“If you think working with a professional is expensive, try working with an amateur” (Anon)

From the New York Times, “The High Stakes of Low Quality” by Yvon Chouinard, founder and former owner of Patagonia at https://www.nytimes.com/2023/11/23/opinion/patagonia-environnment-fast-fashion.html

  • “I know firsthand the high stakes of low quality. When I started forging climbing equipment and selling it out of the back of my car in the 1950s, I was my own best customer. My dirtbag climber buddies and I wanted stronger pitons and sturdier carabiners to support us as we hung thousands of feet above the Yosemite Valley floor. If the metal were too soft or a joint too weak, the resulting fall would have killed me or one of my friends.  I wanted to stay alive, so I chose quality at every turn, creating products that were simple, versatile and made with the lightest, strongest materials I could find.”
  • “People ask me how it has managed to stick around so long when the average life span of a corporation is less than 20 years. I tell them it’s been our unrelenting focus on quality, which includes making things that last and that cause the least amount of harm to our planet.” Quality is smart business. Even during economic downturns, people don’t stop spending. In our experience, instead of wanting more, they value better. Consumers should demand — and companies should deliver — products that are more durable, multifunctional and, crucially, socially and environmentally responsible.”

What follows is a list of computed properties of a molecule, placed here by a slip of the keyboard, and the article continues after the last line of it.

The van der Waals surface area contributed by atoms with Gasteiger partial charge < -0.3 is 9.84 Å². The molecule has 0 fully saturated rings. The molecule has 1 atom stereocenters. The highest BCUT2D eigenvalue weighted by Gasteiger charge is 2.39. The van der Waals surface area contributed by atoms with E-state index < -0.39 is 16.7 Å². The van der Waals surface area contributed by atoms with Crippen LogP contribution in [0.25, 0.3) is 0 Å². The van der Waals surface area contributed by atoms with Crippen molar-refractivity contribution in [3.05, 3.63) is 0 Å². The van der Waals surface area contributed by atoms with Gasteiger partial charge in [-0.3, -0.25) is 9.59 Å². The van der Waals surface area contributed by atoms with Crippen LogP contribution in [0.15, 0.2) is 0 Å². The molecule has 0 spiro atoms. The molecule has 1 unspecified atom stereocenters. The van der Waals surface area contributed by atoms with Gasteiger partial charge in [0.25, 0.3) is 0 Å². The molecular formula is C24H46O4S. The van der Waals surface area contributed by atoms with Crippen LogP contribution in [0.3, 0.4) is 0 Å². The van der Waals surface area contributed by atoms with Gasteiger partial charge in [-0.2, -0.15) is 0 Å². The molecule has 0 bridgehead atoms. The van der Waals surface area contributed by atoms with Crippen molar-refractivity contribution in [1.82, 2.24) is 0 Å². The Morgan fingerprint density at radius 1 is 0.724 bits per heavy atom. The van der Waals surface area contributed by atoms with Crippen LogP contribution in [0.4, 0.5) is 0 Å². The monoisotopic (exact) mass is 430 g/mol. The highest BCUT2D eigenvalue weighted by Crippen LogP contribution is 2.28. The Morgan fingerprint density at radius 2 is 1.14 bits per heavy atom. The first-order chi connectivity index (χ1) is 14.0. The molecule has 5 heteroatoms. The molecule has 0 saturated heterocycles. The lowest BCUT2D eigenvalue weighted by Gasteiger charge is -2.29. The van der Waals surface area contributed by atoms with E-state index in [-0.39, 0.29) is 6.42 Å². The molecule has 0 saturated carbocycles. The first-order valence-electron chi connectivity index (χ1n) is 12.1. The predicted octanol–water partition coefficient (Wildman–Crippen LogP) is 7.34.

How does this relate to your practice and the clients you serve?  Do you believe that it’s better to do excellent planning and provide flawless implementation upfront, rather than to try to unwind poor planning and flawed implementation down the road?  The cost for working with the cheapest, least experienced, and perhaps, ethically-challenged professional can be prohibitively and dangerously high.

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